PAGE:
closest friend: what Kai has undergone does not bear thinking about, and cannot
be told even to Adrian.
And anyway Adrian himself,
for all his fine intentions, is a suspect character to these haunted citizens,
for in postwar Freetown aid workers like Adrian have assumed the places vacated
by Greene's parasitic colonials: they buzz around town in air-conditioned cars,
live luxuriously, with staffs of servants, and generally behave as though they
own the place and its inhabitants. Adrian is not of their ilk, but it is true
that altruism is not his only reason for being in Sierra Leone: as Kai easily
intuits, Adrian is there to escape his old life as well as to embrace a new
The Memory of Love is philosophically a rather complex novel, and
Forna has wisely opted to present her material at a leisurely, measured pace. The
slow movement suits the atmosphere she is attempting to transmit -- for despite
all the changes that have overtaken the country, Forna's Sierra Leone is still
recognizably Greene's soupsweet land:
this country there is no dawn. No spring or autumn. Nature is an abrupt
timekeeper. About daybreak there is nothing in the least ambiguous, it is dark
or it is light, with barely a sliver in between. Adrian wakes to the light. The
air is heavy and carries the faint odour of mould, like a cricket pavilion
entered for the first time in the season. It is always there, stronger in the
morning and on some days more than others. It pervades everything, the bed
sheets, towels, his clothes. Dust and mould.
As this passage indicates,
the author's visceral appreciation of her troubled country is evident on every
page of The Memory of Love. So, too,
is her probing intelligence -- and her compassion.
Read an Excerpt
THE MEMORY OF LOVE
By Aminatta Forna
Atlantic Monthly Press
Copyright © 2010 Aminatta Forna
All right reserved.
Chapter One On the iron-framed bed a single, scant sheet has moulded itself into the form of the human beneath. On top of the bedside cabinet, a small pile of spiral-bound notebooks sits alongside a vase of flowers, bright-coloured and plastic. The notebooks are worn from handling, the leaves rippled with damp. In the atmosphere of the room the memories of a man float and form. The man in the bed is telling a story. His name is Elias Cole.
Adrian listens. He is new here.
Elias Cole says:
* * *
I heard a song, a morning as I walked to college. It came to me across the radio playing on a stall I passed. A song from far away, about a lost love. At least so I imagined, I didn't understand the words, only the melody. But in the low notes I could hear the loss this man had suffered. And in the high notes I understood too that it was a song about something that could never be. I had not wept in years. But I did, there and then, on the side of a dusty street, surrounded by strangers. The melody stayed with me for years.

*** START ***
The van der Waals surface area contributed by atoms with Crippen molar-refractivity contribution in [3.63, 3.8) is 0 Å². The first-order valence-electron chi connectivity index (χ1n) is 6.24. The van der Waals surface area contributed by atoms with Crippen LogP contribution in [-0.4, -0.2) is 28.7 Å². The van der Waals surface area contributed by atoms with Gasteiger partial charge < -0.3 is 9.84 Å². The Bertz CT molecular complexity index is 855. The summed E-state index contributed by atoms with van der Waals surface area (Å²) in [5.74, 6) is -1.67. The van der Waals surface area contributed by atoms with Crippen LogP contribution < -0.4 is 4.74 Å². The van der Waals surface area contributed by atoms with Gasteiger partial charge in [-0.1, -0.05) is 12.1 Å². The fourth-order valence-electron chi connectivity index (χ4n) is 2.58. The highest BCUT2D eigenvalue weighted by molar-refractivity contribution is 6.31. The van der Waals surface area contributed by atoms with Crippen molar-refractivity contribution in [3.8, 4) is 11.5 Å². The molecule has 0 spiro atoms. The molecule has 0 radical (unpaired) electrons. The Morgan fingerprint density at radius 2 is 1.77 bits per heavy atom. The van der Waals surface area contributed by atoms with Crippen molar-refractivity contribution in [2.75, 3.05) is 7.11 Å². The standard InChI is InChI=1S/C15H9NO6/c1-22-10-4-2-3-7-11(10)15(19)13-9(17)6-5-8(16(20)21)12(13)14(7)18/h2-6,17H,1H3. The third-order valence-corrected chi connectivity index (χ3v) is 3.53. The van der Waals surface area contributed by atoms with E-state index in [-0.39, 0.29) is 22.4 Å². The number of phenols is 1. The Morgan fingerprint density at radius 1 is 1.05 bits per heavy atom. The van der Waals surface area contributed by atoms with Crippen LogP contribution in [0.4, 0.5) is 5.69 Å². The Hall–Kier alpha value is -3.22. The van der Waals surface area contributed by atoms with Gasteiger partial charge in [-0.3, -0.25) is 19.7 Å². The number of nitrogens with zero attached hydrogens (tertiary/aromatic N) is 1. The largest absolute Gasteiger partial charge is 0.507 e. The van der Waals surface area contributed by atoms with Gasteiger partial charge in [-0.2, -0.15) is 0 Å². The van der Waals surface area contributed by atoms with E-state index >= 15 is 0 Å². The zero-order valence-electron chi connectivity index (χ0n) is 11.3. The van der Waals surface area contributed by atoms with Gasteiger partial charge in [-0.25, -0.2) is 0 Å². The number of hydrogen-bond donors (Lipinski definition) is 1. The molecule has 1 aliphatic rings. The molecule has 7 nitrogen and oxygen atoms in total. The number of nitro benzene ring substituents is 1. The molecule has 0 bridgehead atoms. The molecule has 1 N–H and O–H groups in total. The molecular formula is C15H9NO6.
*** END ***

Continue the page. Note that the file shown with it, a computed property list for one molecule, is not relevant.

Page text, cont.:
This is how it is when you glimpse a woman for the first time, a woman you know you could love. People are wrong when they talk of love at first sight. It is neither love nor lust. No. As she walks away from you, what you feel is loss. A premonition of loss.
I never thought I would hear that tune again. Then a month, or perhaps it was two months ago, as I sat alone in the room in my house that serves as a study, the window was open, and through it faintly, I heard somebody whistling the tune and singing pieces from the refrain. A woman's voice. The very same tune from those years ago. I shouted for Babagaleh, who for once came on the first call. I sent him down into the street to find whoever was whistling. He seemed to be gone for ever. And all the time I waited what could I do but sit and listen to my heart keeping time with my impatience.
The person Babagaleh brought to me was a builder, a Fula, dressed in torn trousers, bare of chest and covered in cement dust, which reminded me of funeral ashes. Babagaleh ushered him off the carpets, but I called him close again. I asked him to sing and he did, some other tune. I wouldn't have put it past Babagaleh to have called the first person he saw from the gate. I hummed a few of the notes, as I remembered them.
And then the man in front of me sang, and there was the tune and his voice, girlish and high. After he had sung for me, I asked him to tell me the meaning of the words. The song was indeed about loss, but not of a woman. In the song a young man longed for a time past, a time he had only heard about in the words of those who'd lived it, a time of hope and dreams. He was singing of the life lost to him, because it had been his misfortune to be born much later, when the world was already a different place.